Trigger warning: Self-harm, Suicide, and Grief are mentioned in this post.
This image came up today in my memories on my personal Facebook page, along with a very unique post I made about family. I will also share with you that it is important to share things of meaning and personal nature without giving too much of oneself away. I know this is a repost of some of the information I have shared in the past, but it was also an excellent chance to share a bit more.
Here is the post that goes with the photo:
Just a gentle reminder to myself how much joy they each brought to our lives Life is precious, and the next day with someone you love is never promised. grab onto it with both hands and love them while you can.
What can I say about those people I have lost, what can I say about what they have passed on through me…Well, let’s see…
From my Dad, to love with my whole heart no matter what.
From my Papa, that money is just that, money, no matter what happens in life or what comes our way, it is only money… you can make more.
From my Grandma, to treat the people around you in life with great kindness, even if those people have done you wrong.
From my Uncle Jack, the joy of life itself and the joy of music. Laugh whenever you can, smile often, and provide your life with an amazing soundtrack.
You may all be gone from my life but I carry each one of you with me every single day.
The message I am trying to convey is this, don’t be saddened by your memories; look for the good ones, tell their stories, and they will live on with you.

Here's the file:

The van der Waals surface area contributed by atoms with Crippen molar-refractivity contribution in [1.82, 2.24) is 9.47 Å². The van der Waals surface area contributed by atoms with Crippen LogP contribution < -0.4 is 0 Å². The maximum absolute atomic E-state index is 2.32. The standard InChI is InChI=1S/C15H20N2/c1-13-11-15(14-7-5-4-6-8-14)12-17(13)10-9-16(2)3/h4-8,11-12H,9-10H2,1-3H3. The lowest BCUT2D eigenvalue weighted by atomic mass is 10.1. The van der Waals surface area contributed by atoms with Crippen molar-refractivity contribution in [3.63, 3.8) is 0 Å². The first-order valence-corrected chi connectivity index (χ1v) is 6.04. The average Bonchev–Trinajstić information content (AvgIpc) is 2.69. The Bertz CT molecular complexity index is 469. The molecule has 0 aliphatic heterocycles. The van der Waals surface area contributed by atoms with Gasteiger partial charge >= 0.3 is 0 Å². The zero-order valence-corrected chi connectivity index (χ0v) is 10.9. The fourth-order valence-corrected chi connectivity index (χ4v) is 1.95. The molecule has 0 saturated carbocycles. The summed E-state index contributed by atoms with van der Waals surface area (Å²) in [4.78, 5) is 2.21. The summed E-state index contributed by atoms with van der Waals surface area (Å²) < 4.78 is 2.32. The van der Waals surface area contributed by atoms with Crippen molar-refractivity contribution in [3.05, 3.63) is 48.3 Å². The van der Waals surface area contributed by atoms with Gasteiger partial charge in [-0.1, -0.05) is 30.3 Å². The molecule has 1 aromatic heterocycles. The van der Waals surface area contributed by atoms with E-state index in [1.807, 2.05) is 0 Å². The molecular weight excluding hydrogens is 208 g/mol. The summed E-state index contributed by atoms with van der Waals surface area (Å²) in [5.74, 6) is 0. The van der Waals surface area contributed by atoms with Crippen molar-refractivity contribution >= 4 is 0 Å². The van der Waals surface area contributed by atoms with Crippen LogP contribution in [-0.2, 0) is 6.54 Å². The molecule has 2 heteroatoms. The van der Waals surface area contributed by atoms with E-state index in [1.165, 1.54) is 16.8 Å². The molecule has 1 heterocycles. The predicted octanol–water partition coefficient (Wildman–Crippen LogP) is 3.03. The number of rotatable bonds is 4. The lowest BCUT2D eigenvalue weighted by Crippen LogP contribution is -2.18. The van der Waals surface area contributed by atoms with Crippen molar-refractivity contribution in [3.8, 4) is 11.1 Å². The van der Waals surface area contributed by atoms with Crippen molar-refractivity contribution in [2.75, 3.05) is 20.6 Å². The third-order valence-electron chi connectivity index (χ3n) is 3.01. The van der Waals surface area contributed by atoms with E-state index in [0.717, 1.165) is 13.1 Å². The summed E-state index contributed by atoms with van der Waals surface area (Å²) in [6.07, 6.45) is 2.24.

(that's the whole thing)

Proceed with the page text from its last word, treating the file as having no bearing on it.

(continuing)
Sure, I miss each of them that have passed on, but I am also at peace now with their passing. I still have moments that hit me out of nowhere, ones that are painful and stop me in my tracks, but let’s face it, there is no way around that when you grieve a loss.
It is natural to have good and bad days in everything we do, especially with grief. I have found what works for me in these moments is to let the pain in, to feel it, and allow myself to cry or scream or both for that matter. Once I have allowed myself to feel the moment, it starts to fade a little bit, becoming more manageable for me to breathe. Grief is not easy. No, it is a battle we fight every day.
For instance, if I push that moment away, if I do not allow myself that moment to grieve, NO MATTER HOW LONG IT HAS BEEN, then the next time it occurs, it is more robust and with more insistence. Gnawing at me to release the emotions, begging me to cry, to feel with all the intensity I do. Thus it created this urge in me to just LET IT GO, to cry when needed, break things, and feel everything at that moment.